On Borges, Fiction’s Clay and Purpose

The lines between fiction and memoir are often blurred. This is problematic for anyone who writes and still has loved ones! I’m grateful to the blogger Tim Ferris for providing this timely quote, as I try to find an agent for The Factory: A Novel Based on a True Holocaust Story.

“A writer—and, I believe, generally all persons—must think that whatever happens to him or her is a resource. All things have been given to us for a purpose, and an artist must feel this more intensely. All that happens to us, including our humiliations, our misfortunes, our embarrassments, all is given to us as raw material, as clay, so that we may shape our art.” — Jorge Luis Borges

I met Borges briefly when I was a graduate student at Columbia School of the Arts, and the likes of wannabe writers like myself were privileged enough to meet writers of that renown, and others just starting out on stories careers like Oscar Hijuelos.

Borges struck me as the worst kind of arrogant — arrogance masked with false humility. When someone in the room asked him about his support for reactionary causes, he said something to the effect of, “I am not as erudite or intelligent as you, and therefore cannot answer your question to your satisfaction.”

His voice dripped with sarcasm, and while many others in the room would have liked to ask the same question, his passive-aggressive but rapier-like response dissuaded all comers (myself included) from following up with something along the lines of, “you know full well you are the great Jorge Luis Borges, and your words carry enormous weight. Why don’t you put your fame in the service of the greater good?”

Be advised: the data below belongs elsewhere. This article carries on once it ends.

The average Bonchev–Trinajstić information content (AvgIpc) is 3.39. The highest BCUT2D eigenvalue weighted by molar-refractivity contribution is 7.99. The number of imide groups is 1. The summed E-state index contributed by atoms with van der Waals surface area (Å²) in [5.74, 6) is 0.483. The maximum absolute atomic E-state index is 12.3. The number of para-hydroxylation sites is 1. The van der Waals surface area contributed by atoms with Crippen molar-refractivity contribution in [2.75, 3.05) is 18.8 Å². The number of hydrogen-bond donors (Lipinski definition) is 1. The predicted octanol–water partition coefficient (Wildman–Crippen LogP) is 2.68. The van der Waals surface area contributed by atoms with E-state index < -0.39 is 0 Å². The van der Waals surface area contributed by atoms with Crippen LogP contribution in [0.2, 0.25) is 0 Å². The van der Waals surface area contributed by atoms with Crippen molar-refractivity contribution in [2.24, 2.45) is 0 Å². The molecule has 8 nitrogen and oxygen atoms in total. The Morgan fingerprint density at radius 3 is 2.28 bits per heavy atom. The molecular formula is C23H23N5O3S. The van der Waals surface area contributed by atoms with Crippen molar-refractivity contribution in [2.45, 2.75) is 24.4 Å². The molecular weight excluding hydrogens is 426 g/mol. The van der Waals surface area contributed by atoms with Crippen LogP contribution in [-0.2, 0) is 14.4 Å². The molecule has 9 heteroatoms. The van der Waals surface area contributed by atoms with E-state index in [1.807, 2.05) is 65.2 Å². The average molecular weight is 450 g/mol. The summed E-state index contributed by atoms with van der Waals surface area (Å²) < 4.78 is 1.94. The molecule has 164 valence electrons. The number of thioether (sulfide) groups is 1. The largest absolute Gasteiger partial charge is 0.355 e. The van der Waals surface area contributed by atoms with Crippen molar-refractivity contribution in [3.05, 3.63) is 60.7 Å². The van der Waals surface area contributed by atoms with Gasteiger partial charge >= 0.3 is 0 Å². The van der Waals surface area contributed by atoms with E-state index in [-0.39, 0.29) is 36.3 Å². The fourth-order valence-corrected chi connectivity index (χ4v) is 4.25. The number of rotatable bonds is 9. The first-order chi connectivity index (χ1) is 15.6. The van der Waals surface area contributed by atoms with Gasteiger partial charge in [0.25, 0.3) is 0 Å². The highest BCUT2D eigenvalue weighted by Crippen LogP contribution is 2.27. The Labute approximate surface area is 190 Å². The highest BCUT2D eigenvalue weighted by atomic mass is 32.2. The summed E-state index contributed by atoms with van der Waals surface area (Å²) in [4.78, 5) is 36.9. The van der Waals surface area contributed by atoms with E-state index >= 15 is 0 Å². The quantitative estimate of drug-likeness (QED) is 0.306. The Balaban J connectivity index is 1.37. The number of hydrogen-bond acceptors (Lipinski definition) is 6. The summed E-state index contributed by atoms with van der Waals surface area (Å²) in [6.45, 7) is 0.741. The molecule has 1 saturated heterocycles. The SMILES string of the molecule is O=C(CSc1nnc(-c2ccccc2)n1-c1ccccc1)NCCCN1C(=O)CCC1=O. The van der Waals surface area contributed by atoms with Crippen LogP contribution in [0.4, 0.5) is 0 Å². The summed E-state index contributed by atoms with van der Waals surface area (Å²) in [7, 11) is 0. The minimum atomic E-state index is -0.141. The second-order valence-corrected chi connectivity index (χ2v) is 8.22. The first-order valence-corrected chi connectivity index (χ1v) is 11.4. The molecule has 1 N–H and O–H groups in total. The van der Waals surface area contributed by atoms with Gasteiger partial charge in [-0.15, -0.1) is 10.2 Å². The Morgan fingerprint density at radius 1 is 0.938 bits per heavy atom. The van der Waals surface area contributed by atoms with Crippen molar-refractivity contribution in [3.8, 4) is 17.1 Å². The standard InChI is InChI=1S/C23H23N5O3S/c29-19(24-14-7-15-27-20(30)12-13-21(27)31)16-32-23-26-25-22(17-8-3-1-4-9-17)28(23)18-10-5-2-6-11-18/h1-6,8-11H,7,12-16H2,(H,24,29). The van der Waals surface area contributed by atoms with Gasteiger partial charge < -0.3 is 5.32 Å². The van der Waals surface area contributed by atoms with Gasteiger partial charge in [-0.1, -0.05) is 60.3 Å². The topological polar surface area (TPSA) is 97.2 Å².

But Borges was at least consistent in his apolitical vision of the writer’s mission.

I think a writer’s duty is to be a writer, and if he can be a good writer, he is doing his duty. Besides, I think of my own opinions as being superficial. For example, I am a Conservative, I hate the Communists, I hate the Nazis, I hate the anti-Semites, and so on; but I don’t allow these opinions to find their way into my writings—except, of course, when I was greatly elated about the Six-Day War. Generally speaking, I think of keeping them in watertight compartments. Everybody knows my opinions, but as for my dreams and my stories, they should be allowed their full freedom, I think. I don’t want to intrude into them, I’m writing fiction, not fables.

I think history has taught us that Borges was in this aspect correct — fiction can’t preach morality, political or otherwise.

But a writer’s duty does include a moral component. I’m not saying that writers should moralize, and I definitely don’t think that writers need to adhere to socially acceptable morality.

But the great writers — Dickens, Celine, Joyce, Baldwin, Ellison, Wright — have a distinctive moral perspective from which they write, and which allows them to reach and influence readers across time.

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